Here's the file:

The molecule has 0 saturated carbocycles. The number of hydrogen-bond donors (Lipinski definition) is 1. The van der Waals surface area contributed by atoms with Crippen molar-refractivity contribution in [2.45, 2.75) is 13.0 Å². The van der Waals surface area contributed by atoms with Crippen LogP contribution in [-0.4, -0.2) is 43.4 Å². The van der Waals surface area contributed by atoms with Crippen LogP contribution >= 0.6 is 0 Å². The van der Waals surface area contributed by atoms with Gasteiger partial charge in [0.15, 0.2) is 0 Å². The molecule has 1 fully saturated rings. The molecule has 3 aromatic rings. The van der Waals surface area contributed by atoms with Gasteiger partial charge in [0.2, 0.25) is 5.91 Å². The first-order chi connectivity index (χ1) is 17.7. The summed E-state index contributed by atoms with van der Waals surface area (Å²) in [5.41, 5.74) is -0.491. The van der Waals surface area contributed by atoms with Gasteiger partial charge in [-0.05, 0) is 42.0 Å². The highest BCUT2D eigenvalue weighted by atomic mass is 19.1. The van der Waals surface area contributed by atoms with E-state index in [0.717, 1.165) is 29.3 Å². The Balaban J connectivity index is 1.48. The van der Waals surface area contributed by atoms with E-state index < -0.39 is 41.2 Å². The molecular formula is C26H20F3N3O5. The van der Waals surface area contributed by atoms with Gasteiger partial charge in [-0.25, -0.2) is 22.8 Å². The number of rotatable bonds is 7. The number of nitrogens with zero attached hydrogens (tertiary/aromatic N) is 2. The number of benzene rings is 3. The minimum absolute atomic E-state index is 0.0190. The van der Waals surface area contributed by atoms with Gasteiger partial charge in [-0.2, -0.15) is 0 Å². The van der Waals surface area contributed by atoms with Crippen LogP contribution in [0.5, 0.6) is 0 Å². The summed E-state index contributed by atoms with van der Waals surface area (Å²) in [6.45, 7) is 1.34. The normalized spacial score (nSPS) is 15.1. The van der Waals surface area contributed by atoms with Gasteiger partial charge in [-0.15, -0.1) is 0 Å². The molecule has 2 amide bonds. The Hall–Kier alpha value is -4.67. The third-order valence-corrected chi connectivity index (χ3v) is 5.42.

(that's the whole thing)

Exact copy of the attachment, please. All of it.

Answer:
The molecule has 0 saturated carbocycles. The number of hydrogen-bond donors (Lipinski definition) is 1. The van der Waals surface area contributed by atoms with Crippen molar-refractivity contribution in [2.45, 2.75) is 13.0 Å². The van der Waals surface area contributed by atoms with Crippen LogP contribution in [-0.4, -0.2) is 43.4 Å². The van der Waals surface area contributed by atoms with Crippen LogP contribution >= 0.6 is 0 Å². The van der Waals surface area contributed by atoms with Gasteiger partial charge in [0.15, 0.2) is 0 Å². The molecule has 1 fully saturated rings. The molecule has 3 aromatic rings. The van der Waals surface area contributed by atoms with Gasteiger partial charge in [0.2, 0.25) is 5.91 Å². The first-order chi connectivity index (χ1) is 17.7. The summed E-state index contributed by atoms with van der Waals surface area (Å²) in [5.41, 5.74) is -0.491. The van der Waals surface area contributed by atoms with Gasteiger partial charge in [-0.05, 0) is 42.0 Å². The highest BCUT2D eigenvalue weighted by atomic mass is 19.1. The van der Waals surface area contributed by atoms with E-state index in [0.717, 1.165) is 29.3 Å². The Balaban J connectivity index is 1.48. The van der Waals surface area contributed by atoms with E-state index < -0.39 is 41.2 Å². The molecular formula is C26H20F3N3O5. The van der Waals surface area contributed by atoms with Gasteiger partial charge in [-0.25, -0.2) is 22.8 Å². The number of rotatable bonds is 7. The number of nitrogens with zero attached hydrogens (tertiary/aromatic N) is 2. The number of benzene rings is 3. The minimum absolute atomic E-state index is 0.0190. The van der Waals surface area contributed by atoms with Gasteiger partial charge in [-0.2, -0.15) is 0 Å². The van der Waals surface area contributed by atoms with Crippen LogP contribution in [0.5, 0.6) is 0 Å². The summed E-state index contributed by atoms with van der Waals surface area (Å²) in [6.45, 7) is 1.34. The normalized spacial score (nSPS) is 15.1. The van der Waals surface area contributed by atoms with Gasteiger partial charge in [-0.15, -0.1) is 0 Å². The molecule has 2 amide bonds. The Hall–Kier alpha value is -4.67. The third-order valence-corrected chi connectivity index (χ3v) is 5.42.